“I think all of us have been tremendously impressed with how effectively the Ukrainian armed forces have been using the equipment that we’ve provided them,” the official said.
Poland declined to elaborate on its role as a principal conduit of weapons aid. “For security reasons, which are obvious at the moment, we cannot inform you about the details,” the Defense Ministry said in a statement.
“Poland, NATO and EU allies are increasing their political and practical support for Ukraine, which is defending itself against a full-scale invasion by Russia,” the statement said. “We are providing massive humanitarian aid, hosting refugees and supplying equipment. In this situation, we must also remember responsibility and information restraint in all defense matters. Poland’s security is paramount.”
Britain hosted a 25-nation conference this week to discuss and coordinate meeting Ukraine’s needs, Arnold said, but so far, “it’s not a question of overlap. It is a question of volume.” At the moment, he said, the need is for “food, water, ammunition, and then what we refer to as small arms — rifles, ammunition, grenades, especially shoulder antitank and anti-helicopter aircraft missiles. They’re the things that are most effective … they’re quite light, and anyone can use them.”
Some of Ukraine’s asks are more difficult to provide. Despite reports that the United States, or NATO, is considering sending Patriot surface-to-air missile batteries, a US official said that was not likely. “They don’t come flat-packed with an Allen wrench. You need years of training and a whole infrastructure for sustainability,” the State Department official said. “Right now, that’s not an option.”
While the need to aid Ukraine has found rare bipartisan support in Congress, some lawmakers have said the help is too little, too late. House Minority Leader Kevin McCarthy (R-Calif.) — a fierce opponent of impeaching President Donald Trump in 2020 for using withheld military aid as leverage to force Ukrainian President Volodymyr Zelensky to dig up dirt on Joe Biden during the presidential campaign — blamed Ukraine’s current needs on the Biden administration.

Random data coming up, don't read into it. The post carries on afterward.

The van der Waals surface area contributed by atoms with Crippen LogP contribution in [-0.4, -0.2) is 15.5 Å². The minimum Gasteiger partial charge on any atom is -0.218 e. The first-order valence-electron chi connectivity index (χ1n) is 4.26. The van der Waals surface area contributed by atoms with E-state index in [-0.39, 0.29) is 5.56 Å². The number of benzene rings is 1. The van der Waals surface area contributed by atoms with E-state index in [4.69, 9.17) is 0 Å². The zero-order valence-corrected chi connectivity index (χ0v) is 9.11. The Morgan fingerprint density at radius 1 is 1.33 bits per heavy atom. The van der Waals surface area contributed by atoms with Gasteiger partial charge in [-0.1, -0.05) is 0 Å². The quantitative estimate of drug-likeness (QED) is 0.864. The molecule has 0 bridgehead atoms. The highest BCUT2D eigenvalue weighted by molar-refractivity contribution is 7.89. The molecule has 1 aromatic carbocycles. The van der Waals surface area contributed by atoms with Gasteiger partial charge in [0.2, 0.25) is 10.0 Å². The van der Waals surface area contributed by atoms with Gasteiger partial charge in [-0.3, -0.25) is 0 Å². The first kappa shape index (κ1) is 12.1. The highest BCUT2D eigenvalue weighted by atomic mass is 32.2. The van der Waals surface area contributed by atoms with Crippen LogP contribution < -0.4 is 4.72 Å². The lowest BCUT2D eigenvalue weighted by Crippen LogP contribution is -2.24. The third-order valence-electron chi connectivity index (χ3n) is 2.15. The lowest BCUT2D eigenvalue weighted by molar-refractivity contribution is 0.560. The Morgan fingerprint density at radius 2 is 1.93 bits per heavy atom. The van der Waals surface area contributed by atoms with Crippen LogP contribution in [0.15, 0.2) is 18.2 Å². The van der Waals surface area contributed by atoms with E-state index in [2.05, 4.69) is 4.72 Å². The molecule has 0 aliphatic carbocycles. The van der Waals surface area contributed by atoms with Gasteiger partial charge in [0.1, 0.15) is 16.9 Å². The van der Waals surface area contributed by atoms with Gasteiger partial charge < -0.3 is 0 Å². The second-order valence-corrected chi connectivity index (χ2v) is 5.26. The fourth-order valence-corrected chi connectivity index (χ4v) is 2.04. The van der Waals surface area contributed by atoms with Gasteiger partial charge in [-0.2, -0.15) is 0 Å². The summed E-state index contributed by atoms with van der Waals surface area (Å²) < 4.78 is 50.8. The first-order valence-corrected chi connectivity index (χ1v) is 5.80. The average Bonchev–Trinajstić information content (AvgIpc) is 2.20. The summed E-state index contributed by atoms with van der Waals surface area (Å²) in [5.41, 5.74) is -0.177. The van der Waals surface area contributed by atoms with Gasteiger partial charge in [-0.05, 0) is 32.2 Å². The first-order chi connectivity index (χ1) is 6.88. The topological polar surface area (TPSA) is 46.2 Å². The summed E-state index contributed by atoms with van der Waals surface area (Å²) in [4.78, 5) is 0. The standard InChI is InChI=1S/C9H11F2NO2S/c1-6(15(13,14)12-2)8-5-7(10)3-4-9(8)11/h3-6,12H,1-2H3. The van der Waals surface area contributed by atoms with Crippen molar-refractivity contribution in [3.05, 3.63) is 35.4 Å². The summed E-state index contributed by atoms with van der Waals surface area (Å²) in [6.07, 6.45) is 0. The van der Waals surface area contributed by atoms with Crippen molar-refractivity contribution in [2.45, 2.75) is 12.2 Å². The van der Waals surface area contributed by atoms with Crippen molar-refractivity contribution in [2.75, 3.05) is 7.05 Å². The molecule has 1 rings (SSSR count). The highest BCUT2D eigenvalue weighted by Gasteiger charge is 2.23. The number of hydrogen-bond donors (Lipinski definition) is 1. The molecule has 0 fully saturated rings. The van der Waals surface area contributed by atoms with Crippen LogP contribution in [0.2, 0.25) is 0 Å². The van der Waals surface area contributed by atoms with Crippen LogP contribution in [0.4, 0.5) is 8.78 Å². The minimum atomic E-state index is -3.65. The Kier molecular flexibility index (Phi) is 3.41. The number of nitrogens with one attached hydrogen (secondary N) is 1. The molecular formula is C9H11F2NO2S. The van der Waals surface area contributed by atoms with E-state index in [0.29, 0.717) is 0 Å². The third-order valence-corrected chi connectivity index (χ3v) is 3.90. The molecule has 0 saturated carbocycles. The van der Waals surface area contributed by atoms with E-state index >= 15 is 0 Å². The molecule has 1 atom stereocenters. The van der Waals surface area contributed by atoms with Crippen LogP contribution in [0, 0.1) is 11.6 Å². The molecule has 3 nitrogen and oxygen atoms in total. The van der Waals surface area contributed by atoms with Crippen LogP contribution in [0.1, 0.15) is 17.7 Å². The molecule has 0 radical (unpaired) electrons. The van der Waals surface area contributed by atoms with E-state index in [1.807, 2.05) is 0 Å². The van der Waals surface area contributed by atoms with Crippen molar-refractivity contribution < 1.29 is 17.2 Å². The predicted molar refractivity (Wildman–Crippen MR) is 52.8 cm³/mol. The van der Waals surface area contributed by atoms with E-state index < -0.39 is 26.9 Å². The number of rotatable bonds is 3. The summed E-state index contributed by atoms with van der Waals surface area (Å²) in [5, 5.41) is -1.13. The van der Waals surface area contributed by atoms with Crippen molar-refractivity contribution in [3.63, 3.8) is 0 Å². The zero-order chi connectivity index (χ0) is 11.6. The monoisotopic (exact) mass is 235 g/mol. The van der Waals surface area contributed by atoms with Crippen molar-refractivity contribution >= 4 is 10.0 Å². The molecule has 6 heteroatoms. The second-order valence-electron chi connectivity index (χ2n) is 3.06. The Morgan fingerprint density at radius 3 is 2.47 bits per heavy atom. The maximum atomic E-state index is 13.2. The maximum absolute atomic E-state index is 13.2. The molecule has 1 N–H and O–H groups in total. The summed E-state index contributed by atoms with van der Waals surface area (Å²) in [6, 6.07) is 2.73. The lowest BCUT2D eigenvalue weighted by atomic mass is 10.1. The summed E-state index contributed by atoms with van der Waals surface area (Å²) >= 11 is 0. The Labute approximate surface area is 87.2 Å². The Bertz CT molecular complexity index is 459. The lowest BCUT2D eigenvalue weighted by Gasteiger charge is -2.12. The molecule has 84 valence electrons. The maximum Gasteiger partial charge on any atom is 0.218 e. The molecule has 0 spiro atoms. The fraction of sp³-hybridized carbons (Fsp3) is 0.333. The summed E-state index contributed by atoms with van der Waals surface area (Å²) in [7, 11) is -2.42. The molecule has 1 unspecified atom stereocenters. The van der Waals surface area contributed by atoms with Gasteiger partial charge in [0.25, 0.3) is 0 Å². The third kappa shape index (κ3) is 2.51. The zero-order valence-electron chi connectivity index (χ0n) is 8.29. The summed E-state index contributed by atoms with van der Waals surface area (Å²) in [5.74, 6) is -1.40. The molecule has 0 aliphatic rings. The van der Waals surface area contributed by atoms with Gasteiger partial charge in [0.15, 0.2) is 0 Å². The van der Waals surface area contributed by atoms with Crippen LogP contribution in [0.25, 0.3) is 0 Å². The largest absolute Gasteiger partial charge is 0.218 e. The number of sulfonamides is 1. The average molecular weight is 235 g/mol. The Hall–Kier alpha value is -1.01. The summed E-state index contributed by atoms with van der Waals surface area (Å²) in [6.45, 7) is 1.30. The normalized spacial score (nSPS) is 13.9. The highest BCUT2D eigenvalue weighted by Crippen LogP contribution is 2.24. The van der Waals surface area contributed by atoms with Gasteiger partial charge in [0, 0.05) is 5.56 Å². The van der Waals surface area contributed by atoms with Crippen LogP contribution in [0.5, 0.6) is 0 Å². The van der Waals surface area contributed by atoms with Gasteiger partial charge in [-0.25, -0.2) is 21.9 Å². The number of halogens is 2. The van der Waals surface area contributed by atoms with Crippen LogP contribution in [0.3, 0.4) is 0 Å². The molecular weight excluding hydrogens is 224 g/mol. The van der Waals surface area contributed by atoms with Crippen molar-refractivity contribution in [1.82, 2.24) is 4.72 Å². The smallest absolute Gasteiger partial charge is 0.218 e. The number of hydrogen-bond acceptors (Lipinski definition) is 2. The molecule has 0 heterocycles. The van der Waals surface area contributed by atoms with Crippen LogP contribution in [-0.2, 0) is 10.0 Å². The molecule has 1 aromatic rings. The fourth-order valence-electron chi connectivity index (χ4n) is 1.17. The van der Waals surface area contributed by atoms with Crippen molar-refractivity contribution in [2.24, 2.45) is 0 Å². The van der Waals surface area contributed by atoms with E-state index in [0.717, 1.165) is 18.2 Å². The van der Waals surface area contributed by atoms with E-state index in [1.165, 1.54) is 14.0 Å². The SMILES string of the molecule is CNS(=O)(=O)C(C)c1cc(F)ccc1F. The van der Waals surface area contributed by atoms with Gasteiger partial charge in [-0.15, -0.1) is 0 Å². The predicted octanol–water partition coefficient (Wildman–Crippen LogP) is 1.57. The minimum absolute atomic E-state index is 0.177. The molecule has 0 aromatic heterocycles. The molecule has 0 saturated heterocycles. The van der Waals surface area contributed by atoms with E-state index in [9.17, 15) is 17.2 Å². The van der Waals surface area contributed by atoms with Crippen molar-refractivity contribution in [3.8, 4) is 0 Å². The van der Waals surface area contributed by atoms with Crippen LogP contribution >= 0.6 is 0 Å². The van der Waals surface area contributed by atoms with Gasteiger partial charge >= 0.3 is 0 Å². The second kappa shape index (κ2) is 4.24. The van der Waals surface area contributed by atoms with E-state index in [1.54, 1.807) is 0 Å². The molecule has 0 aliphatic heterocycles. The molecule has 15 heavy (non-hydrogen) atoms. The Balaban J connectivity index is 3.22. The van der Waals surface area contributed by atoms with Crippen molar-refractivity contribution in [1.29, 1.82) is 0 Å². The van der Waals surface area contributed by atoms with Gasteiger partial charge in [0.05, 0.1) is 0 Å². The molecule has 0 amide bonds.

“The challenge that we have is, it’s the actions that we could have done before from this administration to make sure today wasn’t happening,” McCarthy said Tuesday on Fox News. “We could have supplied the weapons to Ukraine. They’re not asking for American troops; they’re just asking for the ability to fight.”
The aid and how to get it to where it is needed have become sensitive subjects for a NATO alliance that is fearful of getting drawn into a direct confrontation with Russia. Those worries helped persuade Hungary not to allow its border to be used to ship military support to Ukraine.
“Such deliveries might become targets of hostile military action,” Hungarian Foreign Minister Peter Szijjarto said Monday, adding that Hungary is “not sending weapons to Ukraine.”
NATO’s leadership has repeatedly emphasized that, despite the shipment of weapons, it is not a party to the conflict. “NATO is not going to send the troops into Ukraine or move planes into Ukrainian airspace,” alliance Secretary General Jens Stoltenberg told reporters in Poland.
A senior NATO diplomat said that Stoltenberg was emphasizing NATO’s lack of belligerence under “hot, clear instructions from the US to do so.”
While thousands of US troops have been sent to bolster front-line NATO states, President Biden said in his Tuesday State of the Union address that “our forces are not engaged and will not engage in conflict with Russian forces in Ukraine.”
Inside Ukraine, “right now, they’re getting infiltration routes set up” to transmit weapons, said Arnold of RUSI. He said there are “probably some organized crime elements to support it … this is weapons smuggling, essentially. It happens the world over” by people who “either support the cause or think they can make a lot of money out of it. Conflicts like this suck in all types of people.”
Some policymakers in NATO countries fear that if Russia becomes desperate — whether because of a stalled advance inside Ukraine or from painful Western sanctions — it could lash out at Ukraine’s backers by attacking military aid convoys before they reach the Ukrainian border.
“This is something that one should take into account,” a senior European diplomat said.
Latvian Defense Minister Artis Pabriks said in an interview that if Russian President Vladimir Putin wants a pretext to attack NATO, he will find one regardless of what the alliance does.
“I don’t think Russia can accuse us simply about deliveries — simply because it cannot be interpreted as a war between NATO and Russia,” Pabriks said. “But, of course, if they would like to interpret something in a negative way, Putin can always imagine something.”
Max Bearak in Brzegi Dolne, Poland, contributed to this report.